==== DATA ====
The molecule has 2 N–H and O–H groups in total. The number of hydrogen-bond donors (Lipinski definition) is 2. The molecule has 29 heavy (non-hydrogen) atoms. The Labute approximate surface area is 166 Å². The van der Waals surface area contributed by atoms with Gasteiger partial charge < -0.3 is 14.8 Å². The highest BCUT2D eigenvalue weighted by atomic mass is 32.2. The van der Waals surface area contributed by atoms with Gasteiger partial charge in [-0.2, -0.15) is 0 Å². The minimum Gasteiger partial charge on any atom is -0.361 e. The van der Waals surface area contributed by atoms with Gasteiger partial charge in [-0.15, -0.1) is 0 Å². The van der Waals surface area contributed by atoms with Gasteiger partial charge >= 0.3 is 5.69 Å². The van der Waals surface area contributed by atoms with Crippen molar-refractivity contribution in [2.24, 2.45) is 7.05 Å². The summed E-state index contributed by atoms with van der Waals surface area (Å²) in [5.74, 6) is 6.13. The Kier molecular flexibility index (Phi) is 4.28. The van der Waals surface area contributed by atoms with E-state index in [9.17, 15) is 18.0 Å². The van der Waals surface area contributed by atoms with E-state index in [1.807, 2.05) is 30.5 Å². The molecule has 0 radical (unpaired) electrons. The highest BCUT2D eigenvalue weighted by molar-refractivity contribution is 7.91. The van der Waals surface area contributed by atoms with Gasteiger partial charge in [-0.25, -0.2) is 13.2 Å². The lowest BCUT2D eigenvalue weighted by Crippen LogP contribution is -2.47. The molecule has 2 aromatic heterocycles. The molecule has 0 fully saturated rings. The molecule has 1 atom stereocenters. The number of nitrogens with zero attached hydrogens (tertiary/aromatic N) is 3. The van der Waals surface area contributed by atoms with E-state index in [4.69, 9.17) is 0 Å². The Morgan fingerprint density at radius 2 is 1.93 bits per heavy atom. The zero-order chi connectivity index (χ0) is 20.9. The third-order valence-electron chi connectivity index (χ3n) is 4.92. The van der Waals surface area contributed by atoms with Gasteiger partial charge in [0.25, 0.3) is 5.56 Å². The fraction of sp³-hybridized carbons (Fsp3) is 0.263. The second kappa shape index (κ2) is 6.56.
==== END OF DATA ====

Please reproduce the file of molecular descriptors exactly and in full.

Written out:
The molecule has 2 N–H and O–H groups in total. The number of hydrogen-bond donors (Lipinski definition) is 2. The molecule has 29 heavy (non-hydrogen) atoms. The Labute approximate surface area is 166 Å². The van der Waals surface area contributed by atoms with Gasteiger partial charge < -0.3 is 14.8 Å². The highest BCUT2D eigenvalue weighted by atomic mass is 32.2. The van der Waals surface area contributed by atoms with Gasteiger partial charge in [-0.2, -0.15) is 0 Å². The minimum Gasteiger partial charge on any atom is -0.361 e. The van der Waals surface area contributed by atoms with Gasteiger partial charge in [-0.15, -0.1) is 0 Å². The van der Waals surface area contributed by atoms with Gasteiger partial charge >= 0.3 is 5.69 Å². The van der Waals surface area contributed by atoms with Crippen molar-refractivity contribution in [2.24, 2.45) is 7.05 Å². The summed E-state index contributed by atoms with van der Waals surface area (Å²) in [5.74, 6) is 6.13. The Kier molecular flexibility index (Phi) is 4.28. The van der Waals surface area contributed by atoms with E-state index in [9.17, 15) is 18.0 Å². The van der Waals surface area contributed by atoms with E-state index in [1.807, 2.05) is 30.5 Å². The molecule has 0 radical (unpaired) electrons. The highest BCUT2D eigenvalue weighted by molar-refractivity contribution is 7.91. The van der Waals surface area contributed by atoms with Gasteiger partial charge in [-0.25, -0.2) is 13.2 Å². The lowest BCUT2D eigenvalue weighted by Crippen LogP contribution is -2.47. The molecule has 2 aromatic heterocycles. The molecule has 0 fully saturated rings. The molecule has 1 atom stereocenters. The number of nitrogens with zero attached hydrogens (tertiary/aromatic N) is 3. The van der Waals surface area contributed by atoms with E-state index in [4.69, 9.17) is 0 Å². The Morgan fingerprint density at radius 2 is 1.93 bits per heavy atom. The zero-order chi connectivity index (χ0) is 20.9. The third-order valence-electron chi connectivity index (χ3n) is 4.92. The van der Waals surface area contributed by atoms with Gasteiger partial charge in [0.25, 0.3) is 5.56 Å². The fraction of sp³-hybridized carbons (Fsp3) is 0.263. The second kappa shape index (κ2) is 6.56.